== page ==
As an architect who specializes in designing healthcare projects, namely acute care, nursing homes, and assisted living facilities, I’ve become passionate about what I see as an essential need to provide ample natural light. As a matter of fact, in my work, perhaps nowhere is the availability of natural light more critical to a resident’s health and well-being than in the nursing home setting. The occupants of nursing homes are not just patients, but are by definition, residents. To them, the nursing home is more than a facility, it’s their home. Many will live there for the rest of their lives, rarely ever stepping foot outside. It’s more important to have natural light in nursing homes than hotels, restaurants, etc. simply because the residents are not able to come to natural light on their own; the light and all of its benefits has to be brought to them.
Natural Light’s Affect on a Long-term Care Setting
The advantages of natural light in a skilled nursing facility design plan are countless and affect many aspects of a building and its residents. There are the obvious health benefits of overall improved patient well-being, as increased natural light promotes better vitamin D production. Also improved are the emotional and mental states of the residents. Natural lighting enlivens the spaces, adds visual comfort, and reduces the amount of sharp lighting changes that can be disorienting and disturbing. For the facility, the presence of properly designed natural lighting also creates a more efficient building. Although initially it may cost more to integrate elements of natural light delivery, over time it leads to improved life-cycle costs, reduced operating costs, and reduced emissions, which further benefits everyone.
Most nursing home construction in our nation was completed decades ago during a time when our understanding of the health benefits of light was in its infancy. Consequently, most of these residences are devoid of natural light. The long double loaded corridors are lit by harsh fluorescent, unnatural lighting, creating a grim, institutional environment. These corridors can be transformed by the addition of light wells and courtyards that weave in and out between the circulation and common areas, bringing in light and the opportunity to view the outdoors. Without courtyards, the constant artificial lighting and absence of exposure to outdoor views produce an environment that does not distinguish time changes throughout the day. The corridors and dining areas look the same during the day as they do at night, with no visual cues for time differentiation. This disturbs the natural sleep rhythms of the human body, leading to insomnia, anxiety, and other problems. Day and night are interdependent; they exist together and are a fundamental aspect of humans’ existence. To deny residents that basic element of life is unhealthy and unkind. Adding areas of natural light that allow the outdoors be part of the interior experience provides the opportunity for night and day to function as nature intended.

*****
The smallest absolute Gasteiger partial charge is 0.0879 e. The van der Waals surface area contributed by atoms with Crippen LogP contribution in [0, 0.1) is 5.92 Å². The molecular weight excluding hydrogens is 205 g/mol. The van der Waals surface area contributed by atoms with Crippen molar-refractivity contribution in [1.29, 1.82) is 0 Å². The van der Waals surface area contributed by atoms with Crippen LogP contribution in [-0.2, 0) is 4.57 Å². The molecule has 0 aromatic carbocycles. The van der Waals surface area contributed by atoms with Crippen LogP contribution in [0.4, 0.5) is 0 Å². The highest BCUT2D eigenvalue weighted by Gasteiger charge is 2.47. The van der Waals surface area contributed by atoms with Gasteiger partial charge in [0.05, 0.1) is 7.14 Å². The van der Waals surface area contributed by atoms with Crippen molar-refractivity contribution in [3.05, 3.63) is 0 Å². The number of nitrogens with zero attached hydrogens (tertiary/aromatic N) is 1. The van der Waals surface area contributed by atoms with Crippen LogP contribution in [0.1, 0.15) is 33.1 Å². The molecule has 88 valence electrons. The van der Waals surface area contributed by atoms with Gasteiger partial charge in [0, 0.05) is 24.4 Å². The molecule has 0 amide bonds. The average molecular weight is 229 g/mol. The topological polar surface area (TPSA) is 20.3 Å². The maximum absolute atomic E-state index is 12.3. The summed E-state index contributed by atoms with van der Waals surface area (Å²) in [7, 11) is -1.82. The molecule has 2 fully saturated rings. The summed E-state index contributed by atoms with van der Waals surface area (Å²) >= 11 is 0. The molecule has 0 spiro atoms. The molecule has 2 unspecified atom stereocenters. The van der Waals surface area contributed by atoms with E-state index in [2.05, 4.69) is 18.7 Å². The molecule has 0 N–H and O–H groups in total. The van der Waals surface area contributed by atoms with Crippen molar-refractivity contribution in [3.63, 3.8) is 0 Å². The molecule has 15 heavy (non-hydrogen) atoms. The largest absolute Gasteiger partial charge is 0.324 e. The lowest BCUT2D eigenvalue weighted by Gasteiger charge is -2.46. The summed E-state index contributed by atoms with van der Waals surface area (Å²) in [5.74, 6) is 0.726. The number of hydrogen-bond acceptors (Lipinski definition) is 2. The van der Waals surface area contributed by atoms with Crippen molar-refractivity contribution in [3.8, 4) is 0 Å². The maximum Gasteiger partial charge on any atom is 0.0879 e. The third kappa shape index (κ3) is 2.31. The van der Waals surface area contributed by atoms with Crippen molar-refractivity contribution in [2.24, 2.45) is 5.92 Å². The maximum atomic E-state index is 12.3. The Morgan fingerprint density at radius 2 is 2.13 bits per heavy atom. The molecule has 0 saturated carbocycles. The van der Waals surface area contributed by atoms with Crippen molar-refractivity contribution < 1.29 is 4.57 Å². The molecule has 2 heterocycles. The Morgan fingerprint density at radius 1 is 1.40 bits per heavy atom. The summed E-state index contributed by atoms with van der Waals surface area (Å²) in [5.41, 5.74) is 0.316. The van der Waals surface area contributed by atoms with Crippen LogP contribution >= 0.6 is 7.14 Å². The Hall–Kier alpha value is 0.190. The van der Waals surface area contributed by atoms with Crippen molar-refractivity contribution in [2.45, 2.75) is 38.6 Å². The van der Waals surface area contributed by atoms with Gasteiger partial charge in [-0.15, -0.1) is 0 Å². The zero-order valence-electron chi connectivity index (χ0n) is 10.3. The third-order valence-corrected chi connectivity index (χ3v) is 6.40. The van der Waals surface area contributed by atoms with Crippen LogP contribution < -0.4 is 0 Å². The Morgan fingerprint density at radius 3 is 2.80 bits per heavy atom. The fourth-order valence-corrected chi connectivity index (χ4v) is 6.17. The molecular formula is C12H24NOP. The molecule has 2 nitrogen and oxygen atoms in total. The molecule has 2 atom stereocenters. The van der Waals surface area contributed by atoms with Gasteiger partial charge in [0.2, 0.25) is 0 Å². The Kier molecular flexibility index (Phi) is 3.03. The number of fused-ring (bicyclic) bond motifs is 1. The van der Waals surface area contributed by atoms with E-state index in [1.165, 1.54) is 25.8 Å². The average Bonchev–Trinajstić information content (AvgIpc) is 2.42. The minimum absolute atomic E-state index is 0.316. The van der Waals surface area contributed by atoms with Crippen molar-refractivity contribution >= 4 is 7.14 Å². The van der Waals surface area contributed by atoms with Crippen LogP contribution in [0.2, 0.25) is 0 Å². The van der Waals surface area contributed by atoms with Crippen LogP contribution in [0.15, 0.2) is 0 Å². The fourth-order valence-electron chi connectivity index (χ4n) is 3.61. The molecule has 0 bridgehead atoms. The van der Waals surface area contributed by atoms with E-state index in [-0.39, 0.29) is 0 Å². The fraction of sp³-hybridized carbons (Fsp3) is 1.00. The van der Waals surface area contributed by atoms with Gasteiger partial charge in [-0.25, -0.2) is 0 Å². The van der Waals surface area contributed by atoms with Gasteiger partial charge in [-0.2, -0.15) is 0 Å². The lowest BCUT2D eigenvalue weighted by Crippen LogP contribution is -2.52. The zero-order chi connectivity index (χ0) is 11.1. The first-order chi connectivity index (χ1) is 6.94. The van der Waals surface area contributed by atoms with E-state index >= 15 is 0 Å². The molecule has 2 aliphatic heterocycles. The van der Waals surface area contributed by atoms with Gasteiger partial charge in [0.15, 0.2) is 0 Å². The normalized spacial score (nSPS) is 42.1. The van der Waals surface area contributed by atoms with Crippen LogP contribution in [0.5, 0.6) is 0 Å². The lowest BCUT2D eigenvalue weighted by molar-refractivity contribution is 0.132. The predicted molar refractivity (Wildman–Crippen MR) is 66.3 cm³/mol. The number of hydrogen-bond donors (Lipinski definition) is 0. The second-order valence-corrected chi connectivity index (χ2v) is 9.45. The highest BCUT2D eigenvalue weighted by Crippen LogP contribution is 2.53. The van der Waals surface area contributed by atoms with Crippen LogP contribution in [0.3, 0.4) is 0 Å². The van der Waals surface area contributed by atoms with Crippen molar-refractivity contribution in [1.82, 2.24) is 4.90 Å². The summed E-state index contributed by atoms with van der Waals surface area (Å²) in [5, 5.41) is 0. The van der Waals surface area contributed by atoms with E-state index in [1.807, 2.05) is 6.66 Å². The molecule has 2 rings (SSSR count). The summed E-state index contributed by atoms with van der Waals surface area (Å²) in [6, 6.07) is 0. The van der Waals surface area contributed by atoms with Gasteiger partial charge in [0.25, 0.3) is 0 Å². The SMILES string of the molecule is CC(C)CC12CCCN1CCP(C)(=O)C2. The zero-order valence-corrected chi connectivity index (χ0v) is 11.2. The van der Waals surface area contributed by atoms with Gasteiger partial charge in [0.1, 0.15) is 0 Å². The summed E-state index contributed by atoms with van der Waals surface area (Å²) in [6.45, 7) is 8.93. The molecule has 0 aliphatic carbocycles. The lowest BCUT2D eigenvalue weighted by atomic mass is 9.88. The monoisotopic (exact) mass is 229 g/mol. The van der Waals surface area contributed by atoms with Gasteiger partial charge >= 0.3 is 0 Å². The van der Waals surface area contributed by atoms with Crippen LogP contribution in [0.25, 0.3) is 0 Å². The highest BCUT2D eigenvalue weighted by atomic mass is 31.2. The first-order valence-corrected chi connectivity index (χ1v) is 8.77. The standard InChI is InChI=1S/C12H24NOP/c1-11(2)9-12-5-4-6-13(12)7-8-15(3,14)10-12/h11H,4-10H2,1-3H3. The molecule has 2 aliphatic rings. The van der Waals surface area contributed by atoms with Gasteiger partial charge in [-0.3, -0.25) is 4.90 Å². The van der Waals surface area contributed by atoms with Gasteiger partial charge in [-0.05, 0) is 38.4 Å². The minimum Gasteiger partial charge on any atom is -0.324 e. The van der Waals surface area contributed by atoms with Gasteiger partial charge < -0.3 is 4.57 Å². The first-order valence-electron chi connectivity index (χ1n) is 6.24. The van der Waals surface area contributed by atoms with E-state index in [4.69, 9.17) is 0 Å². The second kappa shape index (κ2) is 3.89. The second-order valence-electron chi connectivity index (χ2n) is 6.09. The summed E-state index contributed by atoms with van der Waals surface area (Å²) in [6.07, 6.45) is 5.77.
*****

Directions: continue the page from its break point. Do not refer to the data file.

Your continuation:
A Facility Design that Liberates the Nursing Home Resident
Recently I had the unique opportunity to visit a prison that housed society’s most hardened, violent criminals. While tense and disturbing in many ways, I found it fascinating that the prison used rewards as a way to control the population, and that one of the most effective incentives was to reward good behavior by allowing a prisoner an hour each day to leave his cell and enter an atrium in the middle of the building and be able to look up the four sides of this multi-story shaft to see blue sky and feel natural light. Prisoners covet this opportunity and treasure this chance in exchange for their good behavior. It is amazing to think that what society cannot do, the power and beauty of natural light can.
Similar to this prison, nursing home residents are restricted, not by steel bars, but by age, sickness, frailty and weakness to easily walk outside and feel the comfort and healing power of natural light. With this in mind, the need to design in such a way to bring natural light to the residents of these facilities is of utmost importance. If we can provide natural light to society’s worst, there is absolutely no reason why we should not be able to provide this crucial life-giving element to our most cherished, deserving, and loved citizens.
“And God said, Let there be light and there was light.
And God saw the light, that is was good: and God divided the light from the darkness.
And God called the light Day, and the darkness he called Night.”
~ Genesis 1
Gregg Maedo is the Principal Architect at Gregg Maedo and Associates, a nationally recognized architectural design and planning firm that specializes in healthcare facilities for both the acute and long-term care industries.